Facebook responds to ACCC report

Facebook responds to ACCC as Australian media companies welcome the recommendations


Facebook has responded to the recommendations from the Australian Competition and Consumer Commission (ACCC) following its final Digital Platforms Inquiry report.

The ACCC called for holistic and dynamic reforms to counter the adverse effect digital giants are having on the economy, media landscape, competition and society.  

The ACCC made 23 recommendations spanning competition law, consumer protection, media regulation and privacy law, with the view being digital platforms are adversely impacting everything from media competition, monetisation and journalism quality, to consumer data, privacy and digital industry competition. 

The ACCC said action on consumer law and privacy issues, as well as on competition law and policy, will be vital in dealing with the problems associated with digital platforms’ market power and the accumulation of consumers’ data.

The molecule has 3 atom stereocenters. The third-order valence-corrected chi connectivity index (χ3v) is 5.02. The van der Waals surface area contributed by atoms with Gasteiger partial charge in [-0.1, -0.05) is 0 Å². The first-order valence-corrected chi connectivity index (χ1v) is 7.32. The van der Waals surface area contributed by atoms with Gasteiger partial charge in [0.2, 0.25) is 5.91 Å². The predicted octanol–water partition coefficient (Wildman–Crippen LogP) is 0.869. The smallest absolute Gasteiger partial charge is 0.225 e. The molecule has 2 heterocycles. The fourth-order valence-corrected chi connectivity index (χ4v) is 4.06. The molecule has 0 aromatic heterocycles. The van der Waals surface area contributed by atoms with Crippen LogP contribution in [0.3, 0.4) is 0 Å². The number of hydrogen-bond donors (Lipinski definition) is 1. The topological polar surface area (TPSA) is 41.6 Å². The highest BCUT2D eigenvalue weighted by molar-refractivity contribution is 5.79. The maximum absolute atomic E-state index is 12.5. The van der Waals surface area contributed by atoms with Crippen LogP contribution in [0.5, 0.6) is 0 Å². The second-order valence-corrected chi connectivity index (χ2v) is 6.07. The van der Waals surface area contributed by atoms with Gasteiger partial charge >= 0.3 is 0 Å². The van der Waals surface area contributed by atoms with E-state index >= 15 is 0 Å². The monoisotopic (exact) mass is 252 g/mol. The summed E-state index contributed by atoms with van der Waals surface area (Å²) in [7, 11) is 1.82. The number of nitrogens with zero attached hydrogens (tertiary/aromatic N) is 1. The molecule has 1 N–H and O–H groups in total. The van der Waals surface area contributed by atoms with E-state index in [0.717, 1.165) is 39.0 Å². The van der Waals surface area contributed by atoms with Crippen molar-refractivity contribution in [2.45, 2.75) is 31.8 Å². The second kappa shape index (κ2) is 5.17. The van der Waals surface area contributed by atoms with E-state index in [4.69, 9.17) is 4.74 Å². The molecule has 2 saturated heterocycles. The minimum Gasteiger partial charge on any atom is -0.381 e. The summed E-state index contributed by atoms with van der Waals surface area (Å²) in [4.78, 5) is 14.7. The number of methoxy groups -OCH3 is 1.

Managing director of Facebook Australia and New Zealand, Will Easton, said over the past 18 months, Facebook has worked with the ACCC as they've reviewed the future of sustainable journalism and digital advertising in Australia.  

“It is important to get the rules for digital news distribution right, as they could impact the 16 million Australians who use our services to connect, share and build community, as well as the hundreds of thousands of small businesses that use our free tools to grow, thrive and create jobs,” he said. 

“We are fully committed to engaging in the consultation process around this report, while continuing to deliver the benefits of technology to the millions of Australians who use our services.” 

One ACCC recommendation is harmonising the regulatory imbalance between digital platforms and traditional news media platforms, and the requirement for digital platforms to provide the Australian Communications and Media Authority (ACMA) with codes which can help redress the current imbalance between digital platforms and news media businesses to improve monetisation of content. 

CEO of NewsMediaWorks, Peter Miller, joined the chorous of approval from both Nine and Network 10 following the ACCC report.